Mobilizing Retired Physicians to Fight Childhood Obesity

Hugh B. Price and
Hugh B. Price Former President - National Urban League
Oliver Sloman

January 22, 2008

Hardly a month goes by without a new headline bemoaning the phenomenon of childhood obesity or touting new signs of progress in combating the epidemic. “Obese kids face higher risk of heart disease in adulthood,” reported the Wall Street Journal as recently as December.2  “Schools found improving on nutrition and fitness,” according to the New York Times last October. 3

The authoritative Robert Wood Johnson Foundation argues that childhood obesity is one of the most urgent and serious health threats confronting our nation. The epidemic afflicts and endangers members of every race and ethnic group, as well as all income levels and in every region of the country. During the past four decades, obesity rates have soared nearly fivefold among children between the ages of 6 and 11.4  More than one-third of children and adolescents are overweight or obese. In raw numbers, that’s nearly 25 million kids and teenagers. As the Foundation warns, if our nation fails to reverse this ominous trend, we’re in danger of raising the first generation of American children who will live sicker and die younger than the generation before them.

Childhood obesity demonstrably increases the risk of coronary heart disease, high blood pressure, kidney disease and related serious illnesses. The damage doesn’t even wait until the overweight youngsters reach adulthood. Diagnoses of early hypertension and full-blown high blood pressure started creeping up among children and adolescents beginning in late 1980s, rising among American children for the first time in decades.5  As Elizabeth Nabel, director of the National Heart, Lung and Blood Institute, observed:

“Typically in the past we didn’t begin to see high blood pressure until someone was in their 30s or 40s. This is another piece of evidence suggesting that the obesity epidemic will likely turn into a heart disease epidemic.” 6

The well-documented culprits include poor diet, insufficient exercise and genetics.7  Researchers are focusing increasingly on other social and physiological influences that exacerbate these familiar explanations. For instance, they are examining why it’s difficult to maintain diets over time and why dieters recidivate so frequently. Also, obesity can be socially contagious, according to the New England Journal of Medicine.8  In other words, the odds of becoming obese are much higher among people with obese friends. I also hunch that those pervasive images of obese hip hop performers bedecked in “bling” in rap videos on MTV and BET reinforce the message to impressionable young people that obesity is cool.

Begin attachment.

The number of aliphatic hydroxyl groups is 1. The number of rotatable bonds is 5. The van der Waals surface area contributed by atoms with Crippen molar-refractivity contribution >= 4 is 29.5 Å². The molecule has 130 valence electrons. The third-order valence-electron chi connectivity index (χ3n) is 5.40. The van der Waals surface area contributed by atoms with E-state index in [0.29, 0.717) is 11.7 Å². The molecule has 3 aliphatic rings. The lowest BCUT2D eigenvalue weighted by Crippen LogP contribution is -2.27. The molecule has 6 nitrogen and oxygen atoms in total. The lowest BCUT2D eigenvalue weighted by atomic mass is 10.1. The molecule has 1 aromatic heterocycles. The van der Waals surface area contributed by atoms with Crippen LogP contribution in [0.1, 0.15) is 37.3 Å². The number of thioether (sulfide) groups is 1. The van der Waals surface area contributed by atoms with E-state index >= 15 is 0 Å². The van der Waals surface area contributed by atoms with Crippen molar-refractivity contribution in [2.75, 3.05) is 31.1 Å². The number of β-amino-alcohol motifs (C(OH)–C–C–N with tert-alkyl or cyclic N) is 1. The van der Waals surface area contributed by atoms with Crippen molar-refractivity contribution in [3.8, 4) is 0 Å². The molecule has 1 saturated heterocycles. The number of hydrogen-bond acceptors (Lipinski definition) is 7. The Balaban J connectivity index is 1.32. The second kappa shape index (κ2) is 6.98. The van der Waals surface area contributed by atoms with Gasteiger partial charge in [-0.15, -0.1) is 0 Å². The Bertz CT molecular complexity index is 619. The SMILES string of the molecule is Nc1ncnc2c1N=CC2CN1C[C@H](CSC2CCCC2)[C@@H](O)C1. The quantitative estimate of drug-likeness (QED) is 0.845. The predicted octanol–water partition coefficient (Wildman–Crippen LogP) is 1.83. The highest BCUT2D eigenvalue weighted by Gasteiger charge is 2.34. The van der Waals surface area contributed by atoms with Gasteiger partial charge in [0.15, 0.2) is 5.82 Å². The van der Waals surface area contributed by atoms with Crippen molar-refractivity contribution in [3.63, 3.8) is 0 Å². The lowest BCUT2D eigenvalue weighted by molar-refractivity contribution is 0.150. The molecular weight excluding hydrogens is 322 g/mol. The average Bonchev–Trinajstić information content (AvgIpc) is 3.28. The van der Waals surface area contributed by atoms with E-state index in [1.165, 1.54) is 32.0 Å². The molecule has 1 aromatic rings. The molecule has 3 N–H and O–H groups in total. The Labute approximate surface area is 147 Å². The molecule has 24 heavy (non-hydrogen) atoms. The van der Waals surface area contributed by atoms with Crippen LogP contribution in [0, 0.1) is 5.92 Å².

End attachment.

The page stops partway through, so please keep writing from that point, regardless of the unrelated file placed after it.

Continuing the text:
The way the healthcare system by and large works hardly helps. Prevention, promotion of healthy lifestyles, and management of chronic disease are second class citizens under the healthcare finance system. As Jeanne Lambrew, a senior fellow at the Center for American Progress, observes, delivering preventive services is time-consuming. It would be a challenge even for dedicated primary care physicians to devote the desired amount of time to prevention.9  To make matters worse, insurers often decline to cover these services and the supply of physicians who are trained to emphasize prevention is shrinking. Although prevention has long been considered a cornerstone of pediatrics, it appears that pediatricians focus less than they should and could on preventing their young patients from becoming overweight.10  As Sonia Caprio observes in the Future of Children:

“Most pediatric primary care providers are not trained to provide the extensive counseling on nutrition, exercise, and lifestyle changes that is required to treat obesity, and most a pessimistic that treatment can be successful. Most also have insufficient time and attention to dedicate to the obese child, a problem compounded by lack of reimbursement by their-party payers. Pediatricians also lack support services, especially access to mental health professionals, nutritionists, or exercise physiologists. And they are frustrated by insufficient patient motivation and a lack of parental concern.” 11

Thus is it comes as no surprise, for instance, that in conjunction with a study conducted by Children’s Memorial Hospital in Chicago, researchers observed that doctors actually calculated a child’s body mass index in only one out of 55 pediatric visits. 12

Two of the most promising opportunities for breakthroughs in healthcare in the 21st century lie at opposite ends of the treatment continuum. At one end, genomics will bring dramatic advances in the identification, diagnosis, treatment and cure of illness and disease. At the opposite end of the continuum, a heightened emphasis on education, prevention, detection, monitoring, and management could forestall the onset of chronic illnesses and keep them from escalating into costly, debilitating and life-threatening diseases.